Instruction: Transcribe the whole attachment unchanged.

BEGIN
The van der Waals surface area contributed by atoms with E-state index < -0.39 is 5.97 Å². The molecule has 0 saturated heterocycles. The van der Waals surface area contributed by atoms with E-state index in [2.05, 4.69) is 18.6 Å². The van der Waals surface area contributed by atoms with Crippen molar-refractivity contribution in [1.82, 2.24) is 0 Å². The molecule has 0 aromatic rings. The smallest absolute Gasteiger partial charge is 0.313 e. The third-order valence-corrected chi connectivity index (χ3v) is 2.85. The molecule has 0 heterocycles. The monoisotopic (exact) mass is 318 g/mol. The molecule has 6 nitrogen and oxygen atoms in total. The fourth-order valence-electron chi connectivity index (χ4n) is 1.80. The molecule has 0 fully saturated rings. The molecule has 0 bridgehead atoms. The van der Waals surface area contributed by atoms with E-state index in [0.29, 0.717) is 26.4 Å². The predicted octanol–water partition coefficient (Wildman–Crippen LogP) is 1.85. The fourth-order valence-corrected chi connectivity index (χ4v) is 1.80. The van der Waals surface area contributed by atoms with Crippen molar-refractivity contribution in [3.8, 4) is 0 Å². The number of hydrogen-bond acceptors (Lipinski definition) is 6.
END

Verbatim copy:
The van der Waals surface area contributed by atoms with E-state index < -0.39 is 5.97 Å². The molecule has 0 saturated heterocycles. The van der Waals surface area contributed by atoms with E-state index in [2.05, 4.69) is 18.6 Å². The van der Waals surface area contributed by atoms with Crippen molar-refractivity contribution in [1.82, 2.24) is 0 Å². The molecule has 0 aromatic rings. The smallest absolute Gasteiger partial charge is 0.313 e. The third-order valence-corrected chi connectivity index (χ3v) is 2.85. The molecule has 0 heterocycles. The monoisotopic (exact) mass is 318 g/mol. The molecule has 6 nitrogen and oxygen atoms in total. The fourth-order valence-electron chi connectivity index (χ4n) is 1.80. The molecule has 0 fully saturated rings. The molecule has 0 bridgehead atoms. The van der Waals surface area contributed by atoms with E-state index in [0.29, 0.717) is 26.4 Å². The predicted octanol–water partition coefficient (Wildman–Crippen LogP) is 1.85. The fourth-order valence-corrected chi connectivity index (χ4v) is 1.80. The van der Waals surface area contributed by atoms with Crippen molar-refractivity contribution in [3.8, 4) is 0 Å². The number of hydrogen-bond acceptors (Lipinski definition) is 6.